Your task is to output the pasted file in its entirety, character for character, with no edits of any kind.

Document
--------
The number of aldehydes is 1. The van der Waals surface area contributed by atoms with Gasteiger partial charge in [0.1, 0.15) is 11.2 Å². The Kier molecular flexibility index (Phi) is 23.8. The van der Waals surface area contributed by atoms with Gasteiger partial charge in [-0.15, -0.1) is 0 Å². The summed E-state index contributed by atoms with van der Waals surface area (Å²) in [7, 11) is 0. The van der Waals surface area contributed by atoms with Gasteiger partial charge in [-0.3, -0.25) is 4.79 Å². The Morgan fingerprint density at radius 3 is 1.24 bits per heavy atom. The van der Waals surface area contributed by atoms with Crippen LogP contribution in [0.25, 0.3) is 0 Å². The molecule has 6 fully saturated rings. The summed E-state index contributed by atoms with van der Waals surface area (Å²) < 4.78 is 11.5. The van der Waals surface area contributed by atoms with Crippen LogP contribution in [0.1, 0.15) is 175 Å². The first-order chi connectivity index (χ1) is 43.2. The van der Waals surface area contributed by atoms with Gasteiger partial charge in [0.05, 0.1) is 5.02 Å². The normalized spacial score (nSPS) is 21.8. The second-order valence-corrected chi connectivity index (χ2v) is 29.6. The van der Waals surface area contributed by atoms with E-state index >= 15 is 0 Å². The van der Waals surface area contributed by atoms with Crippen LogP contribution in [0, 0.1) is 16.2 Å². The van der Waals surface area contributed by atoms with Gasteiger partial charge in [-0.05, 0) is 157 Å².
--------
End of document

The number of aldehydes is 1. The van der Waals surface area contributed by atoms with Gasteiger partial charge in [0.1, 0.15) is 11.2 Å². The Kier molecular flexibility index (Phi) is 23.8. The van der Waals surface area contributed by atoms with Gasteiger partial charge in [-0.15, -0.1) is 0 Å². The summed E-state index contributed by atoms with van der Waals surface area (Å²) in [7, 11) is 0. The van der Waals surface area contributed by atoms with Gasteiger partial charge in [-0.3, -0.25) is 4.79 Å². The Morgan fingerprint density at radius 3 is 1.24 bits per heavy atom. The van der Waals surface area contributed by atoms with Crippen LogP contribution in [0.25, 0.3) is 0 Å². The molecule has 6 fully saturated rings. The summed E-state index contributed by atoms with van der Waals surface area (Å²) < 4.78 is 11.5. The van der Waals surface area contributed by atoms with Crippen LogP contribution in [0.1, 0.15) is 175 Å². The first-order chi connectivity index (χ1) is 43.2. The van der Waals surface area contributed by atoms with Gasteiger partial charge in [0.05, 0.1) is 5.02 Å². The normalized spacial score (nSPS) is 21.8. The second-order valence-corrected chi connectivity index (χ2v) is 29.6. The van der Waals surface area contributed by atoms with E-state index >= 15 is 0 Å². The van der Waals surface area contributed by atoms with Crippen LogP contribution in [0, 0.1) is 16.2 Å². The van der Waals surface area contributed by atoms with Gasteiger partial charge in [-0.05, 0) is 157 Å².